In this section, we will take a look at some different information and graphics that break down factors such as Boulders total energy usage, the main sources, the energy resource mix that provides power, and more.
*If it is not otherwise stated, all numbers are in the units of metric tons of carbon dioxide equivalent.
The Climate Mobilization Action Plan (CMAP) is the City of Boulder’s comprehensive, community-centered plan to take action on the global and the local climate crisis.
As this graphic highlights, CMAP shares ZEN’s value of creating a cleaner future through the efforts of an entire community. This graphic highlights some of the plan’s most important goals such as creating a 15 minute neighborhood, implementing large-scale carbon sequestration, regenerating our land, and more. The graphic also mentions some more ambitious long term goals, most notably for 100% of our energy to come from renewable sources. It is also important not to overlook CMAP’s final step, sharing what we learn. Boulder, Colorado is a progressive community with many of the resources necessary to become a role model for other cities to reduce their emissions. While we may be succeeding in fixing our own local climate crisis, the global crisis rages on and we should do all that we can to share what we have learned with other communities that are facing our same challenges. For more information about CMAP and what your local Boulder government is doing to fight the climate crisis, visit their web page here.
If you have been listening to the recent news around Boulder you may have heard the term municipalization thrown around, if not, you came to the right place. Municipalization is the local government acquisition of corporate assets, specifically, Xcel energy. The City of Boulder wishes to undergo utility provisioning for its citizens instead of Xcel. In other words, the City of Boulder is attempting to acquire the operation of the energy grid from Xcel energy. But what exactly does this mean? For the most detailed explanation and the most updated news on this important local topic, please visit the City of Boulder’s website on this topic. If you are still here, we want to provide you with some of the pros and cons of this hot button issue. The City of Boulder claims that if municipalization goes through, we can achieve emissions reductions quicker and cheaper. With the energy grid in the hands of the city, they hope to remove 100% of emissions from electricity by 2030, electricity emissions currently account for half of all of Boulders emissions.
Boulders ambitious goal is to reach an 80% reduction in all emissions by 2030. If the energy grid stays in the hands of Xcel, the city predicts they could only achieve a 50% reduction of overall emissions. As of 2019, the state of Colorado has mandated Xcel to lower their emissions by 80% meaning Boulder would not achieve the 100% reduction that they hoped for, but would still receive a large reduction from Xcel. The discussion is not as black and white as this sounds. Some of the important consideration against municipalization include the extreme upfront costs to the city and the stranded costs of Xcel’s equipment that would no longer be used. Additionally, Boulder is still working on constructing a complete financial analysis for all of the costs, for updates on this, check out the City of Boulder’s web page (linked above).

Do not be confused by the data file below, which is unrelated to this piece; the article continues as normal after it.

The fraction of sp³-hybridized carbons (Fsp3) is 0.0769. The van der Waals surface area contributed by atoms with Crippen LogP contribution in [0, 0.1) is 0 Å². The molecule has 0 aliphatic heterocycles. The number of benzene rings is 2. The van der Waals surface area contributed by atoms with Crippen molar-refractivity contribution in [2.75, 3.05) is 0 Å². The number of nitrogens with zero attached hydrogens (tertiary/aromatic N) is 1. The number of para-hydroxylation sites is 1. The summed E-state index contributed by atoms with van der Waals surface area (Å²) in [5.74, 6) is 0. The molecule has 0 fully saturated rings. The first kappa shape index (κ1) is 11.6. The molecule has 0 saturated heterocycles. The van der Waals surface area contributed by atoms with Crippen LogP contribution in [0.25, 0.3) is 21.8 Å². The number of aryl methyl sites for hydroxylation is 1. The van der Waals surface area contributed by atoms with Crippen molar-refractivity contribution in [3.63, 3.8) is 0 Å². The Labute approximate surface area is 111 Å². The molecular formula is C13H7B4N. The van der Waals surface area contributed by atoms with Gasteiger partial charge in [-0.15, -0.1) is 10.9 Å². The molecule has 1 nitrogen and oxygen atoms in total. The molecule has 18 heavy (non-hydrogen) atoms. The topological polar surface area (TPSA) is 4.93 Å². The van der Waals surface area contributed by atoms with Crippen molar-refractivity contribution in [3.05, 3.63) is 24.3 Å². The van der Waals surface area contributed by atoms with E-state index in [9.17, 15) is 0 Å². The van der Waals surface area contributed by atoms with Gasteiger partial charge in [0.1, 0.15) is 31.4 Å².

There is also a third available option that must be considered. Instead of the municipalization of the energy grid by the city of Boulder, or just leaving it in the hands of Xcel, the third option is to pay for energy certificates. In this scenario, Xcel would still control the energy grid, but the City of Boulder would buy either wind or solar energy certificates to essentially offset the non-renewable energy that Xcel is using. The annual costs would be around $150,000-$700,000 for the City, much less than the cost of municipalization. Additionally, as the energy grid improves, this cost would decrease. The biggest argument against this considers the question, are we simply trying to displace our non-renewable energy, or are we actually trying to improve our emissions in Boulder? If we paid for energy certificates, it might disincentivise both Xcel and the City to put resources towards improving our own grid, since we are just paying for the renewable energy from somewhere else.
Attached is a brochure that is a catered towards understanding the complicated issues surrounding Boulder’s municipalization process, we have tried not to take a side, instead we have just given the facts.
For those of you who want to learn more about Boulders energy grid, what “the grid” is, and more about energy, here is a helpful list of information: